The incidence of congenital heart disease (CHD) is 0.5% to 1%.1 An increasing percentage of these infants survive to adulthood largely due to advances in cardiology, cardiac surgery, and perioperative anesthetic and critical care management.2 At present, adults with congenital heart disease constitute a significant and growing cardiac population of 5%.
In patients with CHD, transesophageal echocardiography (TEE) allows for the real-time acquisition of both anatomical and hemodynamic information, thereby helping in clinical decision making. During interventional cardiac catheterization procedures, TEE is instrumental in the monitoring and guidance of valvuloplasties, angioplasties, closure of intracardiac shunts, trans-septal atrial puncture, and electrophysiological ablation. During palliative and corrective surgical procedures, TEE is fundamental in confirming diagnosis; detecting unanticipated findings; modifying surgical procedures; assessing the adequacy of the procedure; guiding revision; monitoring intracardiac air, ventricular volume, and myocardial performance; and formulating anesthetic and postoperative management. The primary objectives of TEE in patients with CHD are to define important anatomical and hemodynamic information when data provided by other modalities are inadequate, establish a complete evaluation of complex congenital heart disease, and confirm or exclude a diagnosis of clinical relevance.
SEGMENTAL ECHOCARDIOGRAPHIC APPROACH
Echocardiography of the congenital heart is best performed using a segmental approach,3 where the heart is considered in terms of three segments (atria, ventricles, and arterial trunks), and these are connected via two junctions (atrioventricular [A-V] and ventriculoarterial [V-A]) (Fig. 19-1).4
Hearts are made up of three segments: atria, ventricles, and arterial trunks. These are connected via the atrioventricular valves and the ventriculoarterial (or conotruncal) junctions.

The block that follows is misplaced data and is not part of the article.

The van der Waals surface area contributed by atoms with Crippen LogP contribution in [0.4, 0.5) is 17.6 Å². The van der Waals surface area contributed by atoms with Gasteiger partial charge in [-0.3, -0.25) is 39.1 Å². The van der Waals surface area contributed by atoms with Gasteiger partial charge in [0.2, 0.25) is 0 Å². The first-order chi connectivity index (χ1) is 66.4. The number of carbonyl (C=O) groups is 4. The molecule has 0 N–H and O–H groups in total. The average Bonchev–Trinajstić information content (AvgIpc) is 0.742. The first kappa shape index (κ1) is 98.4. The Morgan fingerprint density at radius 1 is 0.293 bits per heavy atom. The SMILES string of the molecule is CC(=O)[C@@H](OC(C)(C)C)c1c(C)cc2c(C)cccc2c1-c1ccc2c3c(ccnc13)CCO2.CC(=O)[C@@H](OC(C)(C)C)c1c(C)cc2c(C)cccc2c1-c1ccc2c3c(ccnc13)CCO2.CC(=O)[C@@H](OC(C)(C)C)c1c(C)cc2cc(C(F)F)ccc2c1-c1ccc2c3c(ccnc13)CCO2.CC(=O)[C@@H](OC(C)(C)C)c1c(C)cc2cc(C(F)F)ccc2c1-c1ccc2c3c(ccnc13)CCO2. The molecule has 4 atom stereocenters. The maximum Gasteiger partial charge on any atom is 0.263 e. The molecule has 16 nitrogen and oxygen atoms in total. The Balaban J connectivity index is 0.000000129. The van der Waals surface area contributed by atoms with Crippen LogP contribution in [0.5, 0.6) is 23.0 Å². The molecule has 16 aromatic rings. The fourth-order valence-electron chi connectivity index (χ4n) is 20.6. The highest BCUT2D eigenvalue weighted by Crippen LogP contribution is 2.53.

Transthoracic echocardiography allows for multiple planes of interrogation, so-called sweeps, of a congenital heart. Transesophageal echocardiography is more limited due to the confinement of the probe in the esophagus. Modified TEE views that allow for a “sweeping” approach to delineate congenital heart lesions have recently been described.5 A method of interrogating the congenital heart systematically with echocardiography is to follow the flow of blood into the heart from the systemic venous and pulmonary venous connections, through the heart (atria, atrioventricular valves, and ventricles), and then out of the heart through outflow tracts, semilunar valves, and great vessels. The midesophageal four-chamber (ME 4-CH) view forms the starting point and is the “go-to” view when “lost” during interrogation of the heart.
Step 1: Determine the cardiac position within the thorax by identifying the orientation of the base to apex in the ME 4-CH view. (Left - Levocardia, Right - Dextrocardia, Middle - Mesocardia.)
Step 2: Determine the atrial arrangement. Four different arrangements are possible (Fig. 19-2). Identify the atria by their atrial appendages and in case of the right atrium (RA) by the inferior vena cava (IVC) and coronary sinus (CS) draining into it. Useful views for this are the ...